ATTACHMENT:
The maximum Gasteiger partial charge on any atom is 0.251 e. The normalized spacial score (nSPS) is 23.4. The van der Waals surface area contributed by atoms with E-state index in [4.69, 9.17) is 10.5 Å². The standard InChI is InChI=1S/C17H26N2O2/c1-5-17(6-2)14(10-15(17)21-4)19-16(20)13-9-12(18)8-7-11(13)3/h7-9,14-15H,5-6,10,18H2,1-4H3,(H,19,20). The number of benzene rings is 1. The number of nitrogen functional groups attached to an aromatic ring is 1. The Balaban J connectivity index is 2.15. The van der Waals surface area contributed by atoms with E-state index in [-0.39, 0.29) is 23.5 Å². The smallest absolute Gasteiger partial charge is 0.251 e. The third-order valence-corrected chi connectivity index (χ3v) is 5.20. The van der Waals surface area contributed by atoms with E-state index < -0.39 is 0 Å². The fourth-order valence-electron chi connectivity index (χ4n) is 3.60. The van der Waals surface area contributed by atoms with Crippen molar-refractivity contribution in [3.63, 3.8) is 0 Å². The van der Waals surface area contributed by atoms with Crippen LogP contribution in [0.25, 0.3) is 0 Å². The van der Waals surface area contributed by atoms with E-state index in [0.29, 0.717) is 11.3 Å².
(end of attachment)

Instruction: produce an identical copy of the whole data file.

The maximum Gasteiger partial charge on any atom is 0.251 e. The normalized spacial score (nSPS) is 23.4. The van der Waals surface area contributed by atoms with E-state index in [4.69, 9.17) is 10.5 Å². The standard InChI is InChI=1S/C17H26N2O2/c1-5-17(6-2)14(10-15(17)21-4)19-16(20)13-9-12(18)8-7-11(13)3/h7-9,14-15H,5-6,10,18H2,1-4H3,(H,19,20). The number of benzene rings is 1. The number of nitrogen functional groups attached to an aromatic ring is 1. The Balaban J connectivity index is 2.15. The van der Waals surface area contributed by atoms with E-state index in [-0.39, 0.29) is 23.5 Å². The smallest absolute Gasteiger partial charge is 0.251 e. The third-order valence-corrected chi connectivity index (χ3v) is 5.20. The van der Waals surface area contributed by atoms with E-state index < -0.39 is 0 Å². The fourth-order valence-electron chi connectivity index (χ4n) is 3.60. The van der Waals surface area contributed by atoms with Crippen molar-refractivity contribution in [3.63, 3.8) is 0 Å². The van der Waals surface area contributed by atoms with Crippen LogP contribution in [0.25, 0.3) is 0 Å². The van der Waals surface area contributed by atoms with E-state index in [0.29, 0.717) is 11.3 Å².